riod be prevented except in case of an emergency, such as a natural disaster. In the event that nurses are required to work excessive hours because of an emergency, this information should be immediately disclosed to the public so that elective admissions can be postponed and other admissions diverted to different units or facilities. Similarly, in any instance where a nursing shortage prevents an HCO from securing sufficient nurses to prevent work hours in excess of 12 hours in any 24-hour period and more than 60 hours in any 7-day period, this information also should be disclosed to the public, so that elective admissions can be referred to other facilities or delayed until staffing is remedied. If an admission cannot be delayed or referred to another HCO, the patient and their family should be informed about the shortage of staffing and that nursing staff is working under conditions adverse to patient safety. Family members may want to attend to a patient for longer periods of his or her inpatient stay, when nursing staff is working longer work hours and there is a shortage of nursing staff.
Finally, by recommending a regulatory role in encouraging safe work hours, the committee does not intend to encourage the creation of burdensome oversight mechanisms that, for example, would require the submission or inspection of individual nurse time sheets. Rather, the committee encourages HCOs, state boards of nursing, and schools of nursing to educate nurses and themselves about the dangers of fatigue. We also recommend that HCOs, working with their labor partners, develop staffing and work-hour policies designed to prevent fatigue caused by excessive work hours. Such policies and procedures might include, for example:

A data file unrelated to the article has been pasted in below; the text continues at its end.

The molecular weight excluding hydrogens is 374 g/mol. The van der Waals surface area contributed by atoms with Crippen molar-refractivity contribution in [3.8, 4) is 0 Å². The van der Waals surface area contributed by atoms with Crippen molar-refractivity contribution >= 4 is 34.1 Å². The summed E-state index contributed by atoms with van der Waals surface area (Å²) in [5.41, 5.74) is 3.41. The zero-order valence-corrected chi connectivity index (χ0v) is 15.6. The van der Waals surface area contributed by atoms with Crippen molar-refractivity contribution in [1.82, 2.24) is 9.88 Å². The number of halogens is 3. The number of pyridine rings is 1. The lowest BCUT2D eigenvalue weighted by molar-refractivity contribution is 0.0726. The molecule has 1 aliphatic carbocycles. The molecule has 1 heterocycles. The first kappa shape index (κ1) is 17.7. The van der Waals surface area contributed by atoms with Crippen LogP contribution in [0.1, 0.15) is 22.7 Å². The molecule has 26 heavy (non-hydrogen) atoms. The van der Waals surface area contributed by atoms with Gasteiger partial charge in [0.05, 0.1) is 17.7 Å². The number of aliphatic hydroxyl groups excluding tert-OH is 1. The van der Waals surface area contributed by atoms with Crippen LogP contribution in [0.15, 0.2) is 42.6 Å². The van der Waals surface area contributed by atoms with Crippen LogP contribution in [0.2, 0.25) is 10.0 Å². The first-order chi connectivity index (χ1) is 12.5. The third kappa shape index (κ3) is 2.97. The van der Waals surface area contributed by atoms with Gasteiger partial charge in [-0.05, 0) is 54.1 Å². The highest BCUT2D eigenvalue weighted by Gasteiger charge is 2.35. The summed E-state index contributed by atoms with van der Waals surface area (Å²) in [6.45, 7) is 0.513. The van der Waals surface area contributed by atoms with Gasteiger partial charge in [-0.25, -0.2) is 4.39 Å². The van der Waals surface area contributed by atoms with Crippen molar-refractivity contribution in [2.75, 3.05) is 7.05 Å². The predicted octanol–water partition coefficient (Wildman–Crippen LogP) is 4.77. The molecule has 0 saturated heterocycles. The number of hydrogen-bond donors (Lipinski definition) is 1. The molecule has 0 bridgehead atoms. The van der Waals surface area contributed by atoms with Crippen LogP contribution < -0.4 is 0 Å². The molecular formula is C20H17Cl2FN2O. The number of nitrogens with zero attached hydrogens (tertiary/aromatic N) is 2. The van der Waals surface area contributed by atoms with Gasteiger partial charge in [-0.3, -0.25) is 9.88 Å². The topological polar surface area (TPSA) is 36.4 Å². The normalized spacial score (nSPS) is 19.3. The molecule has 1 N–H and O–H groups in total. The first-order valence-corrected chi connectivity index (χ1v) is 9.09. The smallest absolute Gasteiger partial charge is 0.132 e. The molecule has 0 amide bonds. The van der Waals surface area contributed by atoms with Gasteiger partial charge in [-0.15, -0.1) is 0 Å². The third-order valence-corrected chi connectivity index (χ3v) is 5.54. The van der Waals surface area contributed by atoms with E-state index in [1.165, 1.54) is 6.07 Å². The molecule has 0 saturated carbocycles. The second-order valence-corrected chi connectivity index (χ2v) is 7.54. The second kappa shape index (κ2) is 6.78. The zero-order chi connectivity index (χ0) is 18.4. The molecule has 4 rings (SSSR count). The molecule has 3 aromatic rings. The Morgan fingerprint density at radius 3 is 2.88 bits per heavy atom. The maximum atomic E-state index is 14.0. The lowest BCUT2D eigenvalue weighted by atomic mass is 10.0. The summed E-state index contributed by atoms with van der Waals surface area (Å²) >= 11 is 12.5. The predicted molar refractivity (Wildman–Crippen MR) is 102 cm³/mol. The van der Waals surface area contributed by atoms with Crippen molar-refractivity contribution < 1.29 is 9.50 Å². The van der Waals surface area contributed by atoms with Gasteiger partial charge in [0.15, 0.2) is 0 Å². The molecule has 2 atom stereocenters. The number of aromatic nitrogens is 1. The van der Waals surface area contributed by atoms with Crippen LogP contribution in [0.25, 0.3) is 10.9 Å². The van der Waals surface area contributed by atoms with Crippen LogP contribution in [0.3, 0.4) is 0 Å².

Acknowledging the responsibility of nurses who work in more than one facility to ensure that their total patient care hours worked do not exceed the patient safety thresholds identified in the above recommendation.
Ensuring that any use of mandatory overtime by the facility will not require nurses to provide more than 12 hours of patient care in any 24-hour period or more than 60 hours of patient care in any 7-day period.
In health care organizations that allow nursing staff to self-schedule, preventing nursing staff from scheduling more than 12 hours of patient care in any 24-hour period or more than 60 hours of patient care in any 7-day period.
The committee anticipates these policies being facilitated by the authority of regulations promulgated by state boards of nursing, which license nurses and regulate the practice of nursing, and by other state agencies that have authority over the work of nurses and unlicensed NAs.